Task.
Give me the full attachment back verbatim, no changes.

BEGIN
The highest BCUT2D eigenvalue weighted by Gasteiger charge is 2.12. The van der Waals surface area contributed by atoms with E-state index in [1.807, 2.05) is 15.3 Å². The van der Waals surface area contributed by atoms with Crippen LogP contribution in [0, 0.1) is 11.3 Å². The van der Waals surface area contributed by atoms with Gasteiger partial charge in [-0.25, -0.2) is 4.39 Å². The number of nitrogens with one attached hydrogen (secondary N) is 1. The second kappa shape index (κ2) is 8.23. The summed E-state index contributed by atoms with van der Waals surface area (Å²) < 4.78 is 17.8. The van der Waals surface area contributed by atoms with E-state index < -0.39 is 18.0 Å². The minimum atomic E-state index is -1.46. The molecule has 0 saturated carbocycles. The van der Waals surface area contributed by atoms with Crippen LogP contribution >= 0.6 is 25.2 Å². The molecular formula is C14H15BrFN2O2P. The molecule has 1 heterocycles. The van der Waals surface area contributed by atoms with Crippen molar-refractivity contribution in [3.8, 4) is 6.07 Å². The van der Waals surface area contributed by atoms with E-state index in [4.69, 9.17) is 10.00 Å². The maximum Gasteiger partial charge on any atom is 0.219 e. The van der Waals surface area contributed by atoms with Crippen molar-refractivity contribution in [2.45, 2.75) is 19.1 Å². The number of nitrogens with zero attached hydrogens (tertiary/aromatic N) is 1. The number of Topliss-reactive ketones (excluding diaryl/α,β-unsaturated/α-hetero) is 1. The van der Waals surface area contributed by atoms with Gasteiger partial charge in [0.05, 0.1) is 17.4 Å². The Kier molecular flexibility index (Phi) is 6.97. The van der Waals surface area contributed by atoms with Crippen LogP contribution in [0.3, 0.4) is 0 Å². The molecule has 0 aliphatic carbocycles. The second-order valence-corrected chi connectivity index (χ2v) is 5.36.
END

The highest BCUT2D eigenvalue weighted by Gasteiger charge is 2.12. The van der Waals surface area contributed by atoms with E-state index in [1.807, 2.05) is 15.3 Å². The van der Waals surface area contributed by atoms with Crippen LogP contribution in [0, 0.1) is 11.3 Å². The van der Waals surface area contributed by atoms with Gasteiger partial charge in [-0.25, -0.2) is 4.39 Å². The number of nitrogens with one attached hydrogen (secondary N) is 1. The second kappa shape index (κ2) is 8.23. The summed E-state index contributed by atoms with van der Waals surface area (Å²) < 4.78 is 17.8. The van der Waals surface area contributed by atoms with E-state index < -0.39 is 18.0 Å². The minimum atomic E-state index is -1.46. The molecule has 0 saturated carbocycles. The van der Waals surface area contributed by atoms with Crippen LogP contribution >= 0.6 is 25.2 Å². The molecular formula is C14H15BrFN2O2P. The molecule has 1 heterocycles. The van der Waals surface area contributed by atoms with Crippen molar-refractivity contribution in [3.8, 4) is 6.07 Å². The van der Waals surface area contributed by atoms with E-state index in [4.69, 9.17) is 10.00 Å². The maximum Gasteiger partial charge on any atom is 0.219 e. The van der Waals surface area contributed by atoms with Crippen molar-refractivity contribution in [2.45, 2.75) is 19.1 Å². The number of nitrogens with zero attached hydrogens (tertiary/aromatic N) is 1. The number of Topliss-reactive ketones (excluding diaryl/α,β-unsaturated/α-hetero) is 1. The van der Waals surface area contributed by atoms with Gasteiger partial charge in [0.05, 0.1) is 17.4 Å². The Kier molecular flexibility index (Phi) is 6.97. The van der Waals surface area contributed by atoms with Crippen LogP contribution in [0.3, 0.4) is 0 Å². The molecule has 0 aliphatic carbocycles. The second-order valence-corrected chi connectivity index (χ2v) is 5.36.